Kinesiology tape is almost identical to human skin in both thickness and elasticity, which allows kinesio tape to be worn without binding, constricting or restriction of your movement.

Kinesiology tape is an that is used for treating athletic injuries and a variety of physical disorders. For the first decade after its introduction practitioners in Japan were the main users of the therapeutic kinesiology tape. By 1988 the tape had been adopted by Japanese Olympic and professional athletes before spreading across the world.

Benefits of Kinesiology Taping

Kinesiology tape is a flexible elastic tape that moves with your body. This provides supports to your body parts without the tape slipping.

By supporting your body part kinesiology tape is able to provide you with pain reief and muscular support to help control body parts affected by muscle inhibition.

Muscle Support

As previously mentioned, your muscle strength may be assisted by kinesiology tape via physical assistance and tactile feedback through the skin. This phenomenon may assist both the able bodied athlete to enhance their performance and hypotonic eg children with low muscle tone.

Swelling Reduction

Kinesiology provides a passive lift to your skin via its elastic properties. This vacuum effect allows your lymphatic and venous drainage systems to drain and swollen or bruised tissue quicker than without the kinesiology tape.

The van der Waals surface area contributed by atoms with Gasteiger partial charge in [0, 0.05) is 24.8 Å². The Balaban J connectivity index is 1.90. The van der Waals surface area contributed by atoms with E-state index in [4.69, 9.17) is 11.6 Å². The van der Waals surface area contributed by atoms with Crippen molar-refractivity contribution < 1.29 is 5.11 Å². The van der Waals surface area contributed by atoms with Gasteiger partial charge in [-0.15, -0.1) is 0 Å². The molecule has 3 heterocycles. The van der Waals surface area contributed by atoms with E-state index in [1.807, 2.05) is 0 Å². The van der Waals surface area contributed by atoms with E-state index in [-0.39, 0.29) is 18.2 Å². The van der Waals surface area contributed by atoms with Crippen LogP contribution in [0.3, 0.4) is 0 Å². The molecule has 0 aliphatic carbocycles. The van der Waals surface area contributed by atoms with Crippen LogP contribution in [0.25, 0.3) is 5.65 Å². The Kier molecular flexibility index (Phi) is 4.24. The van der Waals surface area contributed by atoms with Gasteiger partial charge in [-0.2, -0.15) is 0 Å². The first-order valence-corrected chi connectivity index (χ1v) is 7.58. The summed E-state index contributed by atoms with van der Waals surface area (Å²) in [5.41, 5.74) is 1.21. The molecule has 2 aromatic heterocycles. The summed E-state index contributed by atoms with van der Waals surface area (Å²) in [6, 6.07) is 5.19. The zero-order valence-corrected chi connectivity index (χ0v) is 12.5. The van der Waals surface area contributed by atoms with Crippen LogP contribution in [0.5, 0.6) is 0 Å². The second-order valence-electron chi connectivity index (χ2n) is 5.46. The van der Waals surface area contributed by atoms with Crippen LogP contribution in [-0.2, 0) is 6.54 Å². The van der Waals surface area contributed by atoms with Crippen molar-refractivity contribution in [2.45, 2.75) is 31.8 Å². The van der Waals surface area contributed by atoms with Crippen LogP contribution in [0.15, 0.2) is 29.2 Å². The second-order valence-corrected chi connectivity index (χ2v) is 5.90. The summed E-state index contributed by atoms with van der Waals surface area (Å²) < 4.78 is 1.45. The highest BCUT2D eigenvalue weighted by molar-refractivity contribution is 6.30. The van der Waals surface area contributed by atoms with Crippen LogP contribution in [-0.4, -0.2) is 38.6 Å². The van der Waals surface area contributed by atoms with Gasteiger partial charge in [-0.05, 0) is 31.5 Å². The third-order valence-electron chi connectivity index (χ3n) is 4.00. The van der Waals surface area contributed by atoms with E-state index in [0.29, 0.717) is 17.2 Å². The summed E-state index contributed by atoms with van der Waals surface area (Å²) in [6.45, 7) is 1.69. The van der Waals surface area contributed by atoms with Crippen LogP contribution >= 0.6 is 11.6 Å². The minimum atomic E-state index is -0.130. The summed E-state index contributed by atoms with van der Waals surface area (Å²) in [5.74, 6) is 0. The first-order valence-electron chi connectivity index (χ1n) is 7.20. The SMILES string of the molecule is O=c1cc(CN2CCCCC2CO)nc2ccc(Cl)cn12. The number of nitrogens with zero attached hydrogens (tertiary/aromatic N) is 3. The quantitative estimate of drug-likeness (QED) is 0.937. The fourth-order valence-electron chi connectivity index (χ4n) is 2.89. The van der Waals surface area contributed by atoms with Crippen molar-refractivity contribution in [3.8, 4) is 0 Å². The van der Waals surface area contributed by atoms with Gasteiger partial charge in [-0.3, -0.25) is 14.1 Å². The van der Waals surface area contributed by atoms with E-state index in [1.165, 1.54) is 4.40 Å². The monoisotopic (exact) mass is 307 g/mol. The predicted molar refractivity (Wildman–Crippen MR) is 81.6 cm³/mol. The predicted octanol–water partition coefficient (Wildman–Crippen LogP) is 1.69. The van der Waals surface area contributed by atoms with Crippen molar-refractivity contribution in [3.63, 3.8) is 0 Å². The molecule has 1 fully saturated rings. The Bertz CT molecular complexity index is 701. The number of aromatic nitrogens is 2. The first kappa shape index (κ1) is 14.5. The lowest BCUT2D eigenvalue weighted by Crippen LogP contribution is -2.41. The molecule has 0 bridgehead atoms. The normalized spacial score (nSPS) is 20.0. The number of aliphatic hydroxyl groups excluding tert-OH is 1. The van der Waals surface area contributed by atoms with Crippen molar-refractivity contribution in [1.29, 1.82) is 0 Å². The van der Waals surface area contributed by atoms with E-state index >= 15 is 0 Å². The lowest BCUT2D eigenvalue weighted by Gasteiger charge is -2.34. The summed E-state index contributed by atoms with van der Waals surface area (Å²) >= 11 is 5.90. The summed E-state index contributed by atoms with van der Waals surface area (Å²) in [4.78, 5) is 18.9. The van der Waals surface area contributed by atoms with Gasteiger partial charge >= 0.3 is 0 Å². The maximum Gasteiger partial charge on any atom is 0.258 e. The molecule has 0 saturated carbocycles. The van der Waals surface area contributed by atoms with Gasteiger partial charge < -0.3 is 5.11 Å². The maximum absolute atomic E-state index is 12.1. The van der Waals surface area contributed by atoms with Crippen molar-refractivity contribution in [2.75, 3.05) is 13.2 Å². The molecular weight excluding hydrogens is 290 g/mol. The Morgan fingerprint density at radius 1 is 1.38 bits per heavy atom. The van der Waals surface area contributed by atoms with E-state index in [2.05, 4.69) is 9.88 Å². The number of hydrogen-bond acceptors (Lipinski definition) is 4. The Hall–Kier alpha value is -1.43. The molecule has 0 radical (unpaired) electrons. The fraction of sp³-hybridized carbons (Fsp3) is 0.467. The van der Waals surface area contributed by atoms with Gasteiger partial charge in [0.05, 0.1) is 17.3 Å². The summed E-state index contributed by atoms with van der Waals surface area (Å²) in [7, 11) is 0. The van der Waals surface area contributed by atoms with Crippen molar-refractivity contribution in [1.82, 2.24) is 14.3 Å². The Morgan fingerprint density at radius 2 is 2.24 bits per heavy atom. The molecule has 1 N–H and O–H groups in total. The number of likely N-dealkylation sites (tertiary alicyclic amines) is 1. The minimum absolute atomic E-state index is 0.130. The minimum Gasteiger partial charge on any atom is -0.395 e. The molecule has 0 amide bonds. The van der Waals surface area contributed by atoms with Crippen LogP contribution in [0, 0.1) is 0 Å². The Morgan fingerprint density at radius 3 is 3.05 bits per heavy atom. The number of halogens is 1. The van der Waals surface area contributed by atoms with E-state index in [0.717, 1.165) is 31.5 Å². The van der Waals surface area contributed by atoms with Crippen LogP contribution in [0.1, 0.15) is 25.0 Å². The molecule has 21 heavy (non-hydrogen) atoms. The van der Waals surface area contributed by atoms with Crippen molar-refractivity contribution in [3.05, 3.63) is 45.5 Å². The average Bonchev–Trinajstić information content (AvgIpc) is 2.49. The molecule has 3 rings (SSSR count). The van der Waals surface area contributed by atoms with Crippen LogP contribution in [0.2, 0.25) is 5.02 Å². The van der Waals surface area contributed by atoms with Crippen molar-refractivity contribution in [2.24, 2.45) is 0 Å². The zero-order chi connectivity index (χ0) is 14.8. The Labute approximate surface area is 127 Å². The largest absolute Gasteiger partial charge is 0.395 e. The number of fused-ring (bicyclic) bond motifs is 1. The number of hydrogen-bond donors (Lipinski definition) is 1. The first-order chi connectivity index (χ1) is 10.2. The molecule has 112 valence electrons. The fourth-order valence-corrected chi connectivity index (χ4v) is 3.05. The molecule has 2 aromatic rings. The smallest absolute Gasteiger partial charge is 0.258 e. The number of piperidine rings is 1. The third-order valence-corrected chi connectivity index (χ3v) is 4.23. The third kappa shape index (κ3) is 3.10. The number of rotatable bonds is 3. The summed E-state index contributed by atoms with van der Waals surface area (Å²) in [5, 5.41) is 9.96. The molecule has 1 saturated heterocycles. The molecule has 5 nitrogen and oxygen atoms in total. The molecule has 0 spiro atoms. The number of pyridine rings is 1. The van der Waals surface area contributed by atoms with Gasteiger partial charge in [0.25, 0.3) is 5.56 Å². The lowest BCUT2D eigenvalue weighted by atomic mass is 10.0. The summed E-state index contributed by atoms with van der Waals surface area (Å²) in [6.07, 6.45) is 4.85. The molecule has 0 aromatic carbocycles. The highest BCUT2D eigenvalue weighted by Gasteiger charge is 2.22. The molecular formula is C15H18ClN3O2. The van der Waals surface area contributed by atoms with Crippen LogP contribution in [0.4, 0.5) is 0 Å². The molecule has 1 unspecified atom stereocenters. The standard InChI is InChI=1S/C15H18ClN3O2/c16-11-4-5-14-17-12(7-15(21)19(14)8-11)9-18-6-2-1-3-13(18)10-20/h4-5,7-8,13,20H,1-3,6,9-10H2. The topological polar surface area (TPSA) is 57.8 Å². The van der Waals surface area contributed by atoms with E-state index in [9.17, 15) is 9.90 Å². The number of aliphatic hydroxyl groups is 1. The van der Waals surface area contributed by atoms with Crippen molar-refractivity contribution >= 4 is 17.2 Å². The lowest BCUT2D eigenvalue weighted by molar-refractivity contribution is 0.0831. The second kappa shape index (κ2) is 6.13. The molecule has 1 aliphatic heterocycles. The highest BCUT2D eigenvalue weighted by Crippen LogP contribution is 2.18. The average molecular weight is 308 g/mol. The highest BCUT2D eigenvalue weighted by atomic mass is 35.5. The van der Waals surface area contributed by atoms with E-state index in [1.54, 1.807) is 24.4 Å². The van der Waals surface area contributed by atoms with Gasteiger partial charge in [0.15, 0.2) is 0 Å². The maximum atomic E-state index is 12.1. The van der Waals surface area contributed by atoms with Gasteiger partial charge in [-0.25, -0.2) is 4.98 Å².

It is also thought that this same principle can assist the removal of exercise byproducts like lactic acid that may contribute to post-exercise soreness eg delayed onset muscle soreness (DOMS).

Mulligan Therapy


The Physiotherapy treatment of musculoskeletal injuries has progressed from its foundation in remedial gymnastics and active exercise to therapist-applied passive physiological movements and on to therapist-applied accessory techniques. Brian Mulligan’s concept of mobilizations with movement (MWMS) in the extremities and sustained natural apophyseal glides (SNAGS) in the spine are the logical continuance of this evolution with the concurrent application of both therapist applied accessory and patient generated active physiological movements.